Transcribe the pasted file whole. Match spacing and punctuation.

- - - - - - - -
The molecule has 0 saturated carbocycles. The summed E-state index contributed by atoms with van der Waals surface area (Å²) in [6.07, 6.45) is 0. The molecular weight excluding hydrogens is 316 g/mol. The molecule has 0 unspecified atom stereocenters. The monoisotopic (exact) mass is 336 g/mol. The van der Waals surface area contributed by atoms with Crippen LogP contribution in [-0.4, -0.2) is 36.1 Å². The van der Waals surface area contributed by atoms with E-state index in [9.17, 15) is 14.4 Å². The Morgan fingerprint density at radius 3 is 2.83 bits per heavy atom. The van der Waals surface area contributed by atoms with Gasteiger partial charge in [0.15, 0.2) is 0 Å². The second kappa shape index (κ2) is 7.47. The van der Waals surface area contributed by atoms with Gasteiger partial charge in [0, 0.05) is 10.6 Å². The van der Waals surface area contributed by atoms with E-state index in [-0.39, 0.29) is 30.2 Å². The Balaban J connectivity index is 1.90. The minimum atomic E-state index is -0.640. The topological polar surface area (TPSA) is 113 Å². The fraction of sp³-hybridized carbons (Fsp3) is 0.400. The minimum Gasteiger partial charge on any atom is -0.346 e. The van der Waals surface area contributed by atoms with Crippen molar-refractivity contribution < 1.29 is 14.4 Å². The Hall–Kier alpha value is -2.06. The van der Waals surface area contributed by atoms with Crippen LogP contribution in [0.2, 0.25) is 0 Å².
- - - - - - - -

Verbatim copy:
The molecule has 0 saturated carbocycles. The summed E-state index contributed by atoms with van der Waals surface area (Å²) in [6.07, 6.45) is 0. The molecular weight excluding hydrogens is 316 g/mol. The molecule has 0 unspecified atom stereocenters. The monoisotopic (exact) mass is 336 g/mol. The van der Waals surface area contributed by atoms with Crippen LogP contribution in [-0.4, -0.2) is 36.1 Å². The van der Waals surface area contributed by atoms with E-state index in [9.17, 15) is 14.4 Å². The Morgan fingerprint density at radius 3 is 2.83 bits per heavy atom. The van der Waals surface area contributed by atoms with Gasteiger partial charge in [0.15, 0.2) is 0 Å². The second kappa shape index (κ2) is 7.47. The van der Waals surface area contributed by atoms with Gasteiger partial charge in [0, 0.05) is 10.6 Å². The van der Waals surface area contributed by atoms with E-state index in [-0.39, 0.29) is 30.2 Å². The Balaban J connectivity index is 1.90. The minimum atomic E-state index is -0.640. The topological polar surface area (TPSA) is 113 Å². The fraction of sp³-hybridized carbons (Fsp3) is 0.400. The minimum Gasteiger partial charge on any atom is -0.346 e. The van der Waals surface area contributed by atoms with Crippen molar-refractivity contribution < 1.29 is 14.4 Å². The Hall–Kier alpha value is -2.06. The van der Waals surface area contributed by atoms with Crippen LogP contribution in [0.2, 0.25) is 0 Å².